DC and Warner Bros. are desperately seeking their next live-action television hit to fill the hole left by Smallville, and at the moment it seems the CW‘s Arrow, a pilot for a series about DC’s emerald archer, Green Arrow, has the best shot. Lately DC’s had several different attempts at a successful show from their Wonder Woman pilot with Adrianne Palicki which bombed to rumors of a Deadman and Raven series in development. None of these have seen the light of day, will Arrow be any different?

So far people seem not disappointed in the casting of Stephen Amell as Oliver Queen/Green Arrow, but I haven’t heard anybody really excited by it either. Susanna Thompson has also been cast as his mother, and David Ramsey is signed on for the pilot playing an ex-military operative and  security expert, John Diggle.

[UPDATE! Deadline is reporting Supernatural‘s Katie Cassidy has been cast as Ollie’s love interest, Laurel, known to most comic book fans as Dinah Laurel Lance, the Black Canary. Sadly, it doesn’t really sound like this is the same Dinah, sorry, Laurel we know from the comics. It seems unlikely she’ll be screeching any sonic screams or kickin’ ass in fishnets.

Cassidy will play Laurel, a young legal clinic attorney who shares a romantic past with Oliver.

I guess it doesn’t say she won’t be her own crime-fighting vigilante either, but I wouldn’t count on it. Which is a shame because Black Canary could do with a good, live-action adaption. Her roles in Birds of Prey and Smallville were, to put it nicely, underwhelming.

What do you think of the casting of Arrow‘s leading lady?]

This casting doesn’t mean much until we see them in action, and that depends on the quality if the script. It’s been written by Andrew Kreisberg and Marc Guggenheim, based off an idea pitched by Guggenheim and Greg Berlanti. Gugegenheim and Berlanti were the fellas behind the recent Green Lantern flick, and Kreisberg wrote that disappointing Green Arrow/Black Canary comic book series, so none of this fills me with a lot of hope.

We’ve been given some insight into the pilot script thanks to Marc Berman. He runs the site, Travis Yanan Watches TV, and he reviews pilot scripts on a pretty regular basis. He’s given the Arrow script a rundown and here are some choice quotes from his review. The basic premise,

Oliver Queen is a spoiled rich kid who got lost at sea with his massively wealthy CEO father, their head of security, and the girl Oliver was banging. Five years later, Oliver is rescued from an island in the South China Sea. Somehow, he survived (none of the others on the boat did). And he’s been changed. He’s strong, wily, and is on a mission to clean up Starling City (something we later learn is basically his father’s dying wish).

Starling City? It’s either a typo or some really weird renaming, but anyways. Once back home,

He and his best friend are kidnapped – ooh, conspiracy! – and he rescues himself while his best friend (Tommy) is supposedly but probably not unconscious.

And Oliver gets a taste of the hero’s life. We’ll also meet Oliver’s stepfather who now runs Queen Industries and some deep, dark secret he’s hiding. There’s also a complicated love triangle involving Ollie, his dead girlfriend’s sister who is also his ex, and his best friend. I’ve got the feeling that’s only here because this show is on the CW. Teens crave romantic drama!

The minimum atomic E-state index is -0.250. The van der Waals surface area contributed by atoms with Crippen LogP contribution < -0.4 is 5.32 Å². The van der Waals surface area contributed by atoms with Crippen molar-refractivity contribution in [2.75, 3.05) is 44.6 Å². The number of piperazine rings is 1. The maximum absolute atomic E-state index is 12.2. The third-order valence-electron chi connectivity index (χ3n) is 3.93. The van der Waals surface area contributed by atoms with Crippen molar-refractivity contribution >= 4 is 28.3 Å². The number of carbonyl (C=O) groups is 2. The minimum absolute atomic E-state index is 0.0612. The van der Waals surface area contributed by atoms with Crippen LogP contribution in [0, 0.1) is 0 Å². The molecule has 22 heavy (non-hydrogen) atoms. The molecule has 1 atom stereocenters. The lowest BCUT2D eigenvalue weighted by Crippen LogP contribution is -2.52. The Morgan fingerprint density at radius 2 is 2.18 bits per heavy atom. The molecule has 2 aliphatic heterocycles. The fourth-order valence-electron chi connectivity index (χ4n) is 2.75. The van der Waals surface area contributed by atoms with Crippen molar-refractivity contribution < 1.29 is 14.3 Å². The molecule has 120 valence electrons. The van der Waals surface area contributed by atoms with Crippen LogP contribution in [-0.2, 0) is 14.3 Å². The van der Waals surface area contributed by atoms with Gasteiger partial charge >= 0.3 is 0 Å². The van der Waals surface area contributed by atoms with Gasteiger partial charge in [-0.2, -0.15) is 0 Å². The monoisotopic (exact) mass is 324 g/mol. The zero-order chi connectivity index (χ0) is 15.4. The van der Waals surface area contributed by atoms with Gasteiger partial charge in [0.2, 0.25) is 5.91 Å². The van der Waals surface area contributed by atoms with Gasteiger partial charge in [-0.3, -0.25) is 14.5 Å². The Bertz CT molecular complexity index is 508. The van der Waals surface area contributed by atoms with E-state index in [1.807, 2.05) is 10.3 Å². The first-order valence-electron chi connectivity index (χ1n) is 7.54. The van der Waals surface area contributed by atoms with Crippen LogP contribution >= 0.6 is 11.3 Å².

It sounds like the pilot’s only real issue is the villain,

Adam Hunt is a terrible villain. Not terrible like terrifying. Terrible like… pathetic. We’re made aware of him through Laurel’s legal story, a class action against him for fraud and predatory lending. It isn’t going her way because, from the get-go, we’re told what he did was deplorable but technically legal.

So Oliver, on the outs with Laurel but hearing her plight, goes outside the justice system to rectify the situation by scaring the bejesus out of Hunt, telling him to wire $40M to an account by such and such a time, or else. Hunt doesn’t do it, of course, but surrounds himself with guards and calls in the cops, and Oliver is still able to get inside the supposed stronghold and hack his way into Hunt’s computers / accounts, and escape largely-unscathed (there’s a close call with Hunt tossing a grenade – both a laughable action villain line and an actual grenade – as he runs into a panic room), then anonymously transfer $50K each to the people in Laurel’s class action law suit. So, fear not, there’s very much the expected Robin Hood aspect to the story.

All in all, Berman seems to think Arrow has a decent shot at being picked up. What I’ve read here doesn’t sound terrible, I’m not having any flashbacks to all the crap I read about the Wonder Woman pilot, so maybe this won’t suck.

I think it works emotionally, even if it’s not breaking any new ground. It’s solid, broad-audience popcorn entertainment (action! suspense! love triangles! family secrets! conspiracies!) and unless there’s some epic fail in rest of the process, I have to think this gets picked up.

What are your thoughts on this initial review of Arrow?

Sources: Comic Book Movie (2)

Category: Comics, TV

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